There are no nationally televised award ceremonies for 'Best Fireman' or 'Best Surgeon' or 'Best Teacher' or 'Best Soldier' THOSE PEOPLE give a hell of a lot more of themselves to their practice and the people they serve than any artist of any kind. So it's obvious, I place no value on 'The Oscars' more than I place any value on 'Best Virus' or 'Best Screw Head' or 'Best Cotton Candy Weaving' of the year.
The Oscars contest is about nothing more than beautiful rich people stroking each other, in response to that... I reach for the vomit bag. Just get it over with and I hope the stop motion world is rewarded with more jobs and greater funding in coming years. But take the gold statue and melt it down for scrap because that's all it's really worth.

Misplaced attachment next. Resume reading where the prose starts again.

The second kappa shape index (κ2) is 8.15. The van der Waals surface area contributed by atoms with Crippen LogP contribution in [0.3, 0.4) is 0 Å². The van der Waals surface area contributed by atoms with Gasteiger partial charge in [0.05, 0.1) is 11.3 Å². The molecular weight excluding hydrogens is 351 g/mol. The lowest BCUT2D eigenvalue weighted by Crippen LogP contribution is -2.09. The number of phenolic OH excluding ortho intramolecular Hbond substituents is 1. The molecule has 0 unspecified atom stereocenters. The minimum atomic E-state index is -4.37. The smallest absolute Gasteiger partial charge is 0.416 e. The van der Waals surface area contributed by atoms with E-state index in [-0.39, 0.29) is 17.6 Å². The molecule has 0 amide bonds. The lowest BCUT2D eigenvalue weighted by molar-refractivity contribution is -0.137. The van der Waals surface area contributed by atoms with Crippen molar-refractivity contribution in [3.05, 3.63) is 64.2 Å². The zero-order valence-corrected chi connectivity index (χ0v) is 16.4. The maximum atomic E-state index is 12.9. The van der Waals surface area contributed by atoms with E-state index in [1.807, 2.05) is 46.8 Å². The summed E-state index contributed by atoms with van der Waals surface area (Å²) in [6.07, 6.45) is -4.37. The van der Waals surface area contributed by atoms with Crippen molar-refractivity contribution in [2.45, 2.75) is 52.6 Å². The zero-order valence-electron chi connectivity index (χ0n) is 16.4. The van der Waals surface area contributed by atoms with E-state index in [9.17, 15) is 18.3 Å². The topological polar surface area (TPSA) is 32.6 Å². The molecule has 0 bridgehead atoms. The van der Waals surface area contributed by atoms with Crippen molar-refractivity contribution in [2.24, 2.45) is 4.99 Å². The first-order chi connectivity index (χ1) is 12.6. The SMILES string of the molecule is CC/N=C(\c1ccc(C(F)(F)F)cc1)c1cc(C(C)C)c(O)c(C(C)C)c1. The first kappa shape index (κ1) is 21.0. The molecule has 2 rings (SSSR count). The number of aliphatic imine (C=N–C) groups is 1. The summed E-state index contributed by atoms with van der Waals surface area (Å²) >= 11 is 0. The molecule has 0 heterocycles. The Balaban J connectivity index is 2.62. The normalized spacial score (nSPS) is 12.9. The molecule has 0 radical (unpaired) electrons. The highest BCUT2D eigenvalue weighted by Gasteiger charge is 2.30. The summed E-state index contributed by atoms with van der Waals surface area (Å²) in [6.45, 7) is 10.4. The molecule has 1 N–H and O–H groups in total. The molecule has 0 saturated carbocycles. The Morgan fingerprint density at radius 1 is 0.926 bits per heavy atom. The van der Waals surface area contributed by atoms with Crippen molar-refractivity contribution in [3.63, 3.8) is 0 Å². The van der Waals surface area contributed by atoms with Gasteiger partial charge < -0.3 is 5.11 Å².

Hear hear!!! Very well said!
To choose one movie and say it's better thanthe rest is to ignore the fact that movies are complex and ultilayered, and all have different strengths and qualities. But people do seem to love to make lists and pick bests.
Excellent reason though for wanting to see Laika win - there's no stopmotion studio associated with Frankenweenie that could go on and make more films. There's a danger too though - what's it called, when a director wins an Oscar and then never does anything of note again? The Oscar curse or something. Of course, I don't think that affects an entire studio, just directors producers and maybe actors. So as long as Laika keeps rotating directors they should be alright (I'm not really being serious about that).
Hopefully, this isn't shades of things to come. BRAVE won the Golden Globe for best animated feature. Actually, I liked PARANORMAN more than any of the others, including BRAVE.
Tim Burton has never won an Oscar.